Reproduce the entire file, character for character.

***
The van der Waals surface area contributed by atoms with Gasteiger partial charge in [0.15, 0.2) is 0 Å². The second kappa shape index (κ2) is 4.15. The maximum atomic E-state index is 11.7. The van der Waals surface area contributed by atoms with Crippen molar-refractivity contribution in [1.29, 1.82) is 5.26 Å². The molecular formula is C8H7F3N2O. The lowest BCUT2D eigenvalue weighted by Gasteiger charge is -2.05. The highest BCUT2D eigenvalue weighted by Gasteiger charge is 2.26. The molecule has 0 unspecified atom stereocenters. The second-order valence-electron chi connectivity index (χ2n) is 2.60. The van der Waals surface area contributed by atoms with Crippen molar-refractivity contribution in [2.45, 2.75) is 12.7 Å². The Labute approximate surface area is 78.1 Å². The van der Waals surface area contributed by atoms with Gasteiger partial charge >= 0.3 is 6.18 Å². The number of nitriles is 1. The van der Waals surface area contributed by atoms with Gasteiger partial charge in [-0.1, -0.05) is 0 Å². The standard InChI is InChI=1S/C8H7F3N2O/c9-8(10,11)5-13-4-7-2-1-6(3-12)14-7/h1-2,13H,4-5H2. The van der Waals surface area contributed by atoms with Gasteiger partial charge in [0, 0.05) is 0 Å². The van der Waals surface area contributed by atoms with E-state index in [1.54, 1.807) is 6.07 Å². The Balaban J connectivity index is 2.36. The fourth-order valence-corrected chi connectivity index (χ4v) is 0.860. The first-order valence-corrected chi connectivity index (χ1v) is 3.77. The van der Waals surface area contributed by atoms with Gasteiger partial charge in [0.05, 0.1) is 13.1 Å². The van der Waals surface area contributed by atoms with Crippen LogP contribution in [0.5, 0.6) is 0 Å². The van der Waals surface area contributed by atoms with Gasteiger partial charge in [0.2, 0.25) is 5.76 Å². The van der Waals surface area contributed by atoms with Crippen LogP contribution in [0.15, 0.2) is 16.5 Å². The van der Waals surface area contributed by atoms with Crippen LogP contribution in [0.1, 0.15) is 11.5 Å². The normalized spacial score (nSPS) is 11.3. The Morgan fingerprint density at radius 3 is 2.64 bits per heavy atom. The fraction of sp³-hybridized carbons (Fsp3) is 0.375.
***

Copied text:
The van der Waals surface area contributed by atoms with Gasteiger partial charge in [0.15, 0.2) is 0 Å². The second kappa shape index (κ2) is 4.15. The maximum atomic E-state index is 11.7. The van der Waals surface area contributed by atoms with Crippen molar-refractivity contribution in [1.29, 1.82) is 5.26 Å². The molecular formula is C8H7F3N2O. The lowest BCUT2D eigenvalue weighted by Gasteiger charge is -2.05. The highest BCUT2D eigenvalue weighted by Gasteiger charge is 2.26. The molecule has 0 unspecified atom stereocenters. The second-order valence-electron chi connectivity index (χ2n) is 2.60. The van der Waals surface area contributed by atoms with Crippen molar-refractivity contribution in [2.45, 2.75) is 12.7 Å². The Labute approximate surface area is 78.1 Å². The van der Waals surface area contributed by atoms with Gasteiger partial charge >= 0.3 is 6.18 Å². The number of nitriles is 1. The van der Waals surface area contributed by atoms with Gasteiger partial charge in [-0.1, -0.05) is 0 Å². The standard InChI is InChI=1S/C8H7F3N2O/c9-8(10,11)5-13-4-7-2-1-6(3-12)14-7/h1-2,13H,4-5H2. The van der Waals surface area contributed by atoms with Gasteiger partial charge in [0, 0.05) is 0 Å². The van der Waals surface area contributed by atoms with E-state index in [1.54, 1.807) is 6.07 Å². The Balaban J connectivity index is 2.36. The fourth-order valence-corrected chi connectivity index (χ4v) is 0.860. The first-order valence-corrected chi connectivity index (χ1v) is 3.77. The van der Waals surface area contributed by atoms with Gasteiger partial charge in [0.05, 0.1) is 13.1 Å². The van der Waals surface area contributed by atoms with Crippen LogP contribution in [0.5, 0.6) is 0 Å². The van der Waals surface area contributed by atoms with Gasteiger partial charge in [0.2, 0.25) is 5.76 Å². The van der Waals surface area contributed by atoms with Crippen LogP contribution in [0.15, 0.2) is 16.5 Å². The van der Waals surface area contributed by atoms with Crippen LogP contribution in [0.1, 0.15) is 11.5 Å². The normalized spacial score (nSPS) is 11.3. The Morgan fingerprint density at radius 3 is 2.64 bits per heavy atom. The fraction of sp³-hybridized carbons (Fsp3) is 0.375.